There are 2 million people surveilling Internet usage in China, half a million more than are safeguarding the country in its army; memory’s fallibility is a good thing, according to some neuroscientists; meanwhile, the Fukushima disaster is enough evidence that all nuclear plants should be shut down. These discoveries and more below.
On a regular basis, Truthdig brings you the news items and odds and ends that have found their way to Larry Gross, director of the USC Annenberg School for Communication. A specialist in media and culture, art and communication, visual communication and media portrayals of minorities, Gross helped found the field of gay and lesbian studies.
China Has More Internet Monitors Than Soldiers
China has 2 million people working as online monitors, according to a report last week by state news publication Beijing News — a new estimate that reveals the breadth of the country’s massive online censorship and surveillance systems.
How Americans Get TV News at Home
Even at a time of fragmenting media use, television remains the dominant way that Americans get news at home, according to a new Pew Research Center analysis of Nielsen data.
Beyond The Spin, Some Facts About The Affordable Care Act
On the first day that the new health insurance exchanges went into effect as part of the new health law, the Affordable Care Act (ACA), Dr. Margaret Flowers was caught off guard by a question asked by Bruce Dixon of the Black Agenda Report.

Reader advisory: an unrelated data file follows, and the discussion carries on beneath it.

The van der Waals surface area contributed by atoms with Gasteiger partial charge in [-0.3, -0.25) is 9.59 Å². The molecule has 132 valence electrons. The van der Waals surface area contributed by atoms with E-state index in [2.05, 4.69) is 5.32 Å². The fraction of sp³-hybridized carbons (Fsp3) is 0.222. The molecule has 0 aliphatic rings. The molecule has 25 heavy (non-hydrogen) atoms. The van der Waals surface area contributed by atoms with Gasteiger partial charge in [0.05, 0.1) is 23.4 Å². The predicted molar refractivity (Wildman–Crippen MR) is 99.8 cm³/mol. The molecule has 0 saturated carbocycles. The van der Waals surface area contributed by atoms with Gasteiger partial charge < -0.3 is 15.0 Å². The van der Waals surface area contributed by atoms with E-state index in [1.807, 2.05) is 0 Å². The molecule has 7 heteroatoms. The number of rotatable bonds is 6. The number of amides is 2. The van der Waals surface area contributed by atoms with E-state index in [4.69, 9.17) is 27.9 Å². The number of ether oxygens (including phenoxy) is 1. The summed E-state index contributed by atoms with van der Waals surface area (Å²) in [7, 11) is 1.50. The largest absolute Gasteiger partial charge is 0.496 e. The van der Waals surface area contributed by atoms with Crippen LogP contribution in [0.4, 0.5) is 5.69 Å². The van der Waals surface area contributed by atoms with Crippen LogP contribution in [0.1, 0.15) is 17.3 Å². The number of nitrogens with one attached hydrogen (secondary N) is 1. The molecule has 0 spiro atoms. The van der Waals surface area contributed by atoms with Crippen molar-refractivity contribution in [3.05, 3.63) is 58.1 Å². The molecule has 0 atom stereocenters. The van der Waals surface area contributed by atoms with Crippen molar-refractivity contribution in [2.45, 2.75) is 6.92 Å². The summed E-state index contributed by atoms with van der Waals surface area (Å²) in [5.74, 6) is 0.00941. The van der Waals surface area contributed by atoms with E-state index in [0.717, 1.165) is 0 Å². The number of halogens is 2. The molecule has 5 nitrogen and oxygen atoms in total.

Americans’ Views of Online Courses
A majority of Americans believe online instruction is at least as good as classroom-based courses in terms of providing good value, a format most students can succeed in, and instruction tailored to each individual.
Israel’s Rabbis Keep Lock On Jewish Marriage
Once Esti and Ronnie decided to live together as a couple, they unanimously agreed to keep out of their relationship any governmental element — first and foremost the Chief Rabbinate of Israel.
Explosion of Wireless Devices Strains Campus Networks
A few weeks into the fall semester, Bruce Maas, chief information officer at the University of Wisconsin at Madison, received an e-mail from his chancellor: A junior living in campus housing was frustrated with the wireless network, which he said often left him unable to connect to the Internet.